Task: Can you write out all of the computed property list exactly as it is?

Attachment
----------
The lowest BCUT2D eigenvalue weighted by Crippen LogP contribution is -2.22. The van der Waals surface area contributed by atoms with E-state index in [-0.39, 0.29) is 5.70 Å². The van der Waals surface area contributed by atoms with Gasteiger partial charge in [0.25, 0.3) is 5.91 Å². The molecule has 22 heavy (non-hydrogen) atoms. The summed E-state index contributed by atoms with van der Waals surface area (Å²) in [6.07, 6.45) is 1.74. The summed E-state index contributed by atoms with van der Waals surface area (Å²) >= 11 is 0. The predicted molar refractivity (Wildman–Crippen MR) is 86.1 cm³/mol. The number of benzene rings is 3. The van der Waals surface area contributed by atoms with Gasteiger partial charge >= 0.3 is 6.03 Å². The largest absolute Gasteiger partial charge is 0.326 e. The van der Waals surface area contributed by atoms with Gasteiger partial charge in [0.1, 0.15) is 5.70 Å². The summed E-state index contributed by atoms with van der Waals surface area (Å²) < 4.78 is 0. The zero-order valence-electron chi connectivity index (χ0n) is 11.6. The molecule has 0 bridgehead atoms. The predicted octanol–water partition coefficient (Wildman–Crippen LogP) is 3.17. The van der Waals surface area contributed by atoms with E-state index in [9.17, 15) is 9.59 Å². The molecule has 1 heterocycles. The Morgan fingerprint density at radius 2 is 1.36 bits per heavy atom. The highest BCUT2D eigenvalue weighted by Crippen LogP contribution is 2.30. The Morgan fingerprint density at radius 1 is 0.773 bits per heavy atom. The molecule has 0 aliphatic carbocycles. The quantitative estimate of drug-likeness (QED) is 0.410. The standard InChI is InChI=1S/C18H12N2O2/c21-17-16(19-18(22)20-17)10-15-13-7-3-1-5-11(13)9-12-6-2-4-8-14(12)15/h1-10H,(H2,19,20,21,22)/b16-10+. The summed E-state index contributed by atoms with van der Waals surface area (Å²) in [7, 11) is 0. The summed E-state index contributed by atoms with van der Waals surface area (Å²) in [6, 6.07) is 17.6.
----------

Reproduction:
The lowest BCUT2D eigenvalue weighted by Crippen LogP contribution is -2.22. The van der Waals surface area contributed by atoms with E-state index in [-0.39, 0.29) is 5.70 Å². The van der Waals surface area contributed by atoms with Gasteiger partial charge in [0.25, 0.3) is 5.91 Å². The molecule has 22 heavy (non-hydrogen) atoms. The summed E-state index contributed by atoms with van der Waals surface area (Å²) in [6.07, 6.45) is 1.74. The summed E-state index contributed by atoms with van der Waals surface area (Å²) >= 11 is 0. The predicted molar refractivity (Wildman–Crippen MR) is 86.1 cm³/mol. The number of benzene rings is 3. The van der Waals surface area contributed by atoms with Gasteiger partial charge >= 0.3 is 6.03 Å². The largest absolute Gasteiger partial charge is 0.326 e. The van der Waals surface area contributed by atoms with Gasteiger partial charge in [0.1, 0.15) is 5.70 Å². The summed E-state index contributed by atoms with van der Waals surface area (Å²) < 4.78 is 0. The zero-order valence-electron chi connectivity index (χ0n) is 11.6. The molecule has 0 bridgehead atoms. The predicted octanol–water partition coefficient (Wildman–Crippen LogP) is 3.17. The van der Waals surface area contributed by atoms with E-state index in [9.17, 15) is 9.59 Å². The molecule has 1 heterocycles. The Morgan fingerprint density at radius 2 is 1.36 bits per heavy atom. The highest BCUT2D eigenvalue weighted by Crippen LogP contribution is 2.30. The Morgan fingerprint density at radius 1 is 0.773 bits per heavy atom. The molecule has 0 aliphatic carbocycles. The quantitative estimate of drug-likeness (QED) is 0.410. The standard InChI is InChI=1S/C18H12N2O2/c21-17-16(19-18(22)20-17)10-15-13-7-3-1-5-11(13)9-12-6-2-4-8-14(12)15/h1-10H,(H2,19,20,21,22)/b16-10+. The summed E-state index contributed by atoms with van der Waals surface area (Å²) in [7, 11) is 0. The summed E-state index contributed by atoms with van der Waals surface area (Å²) in [6, 6.07) is 17.6.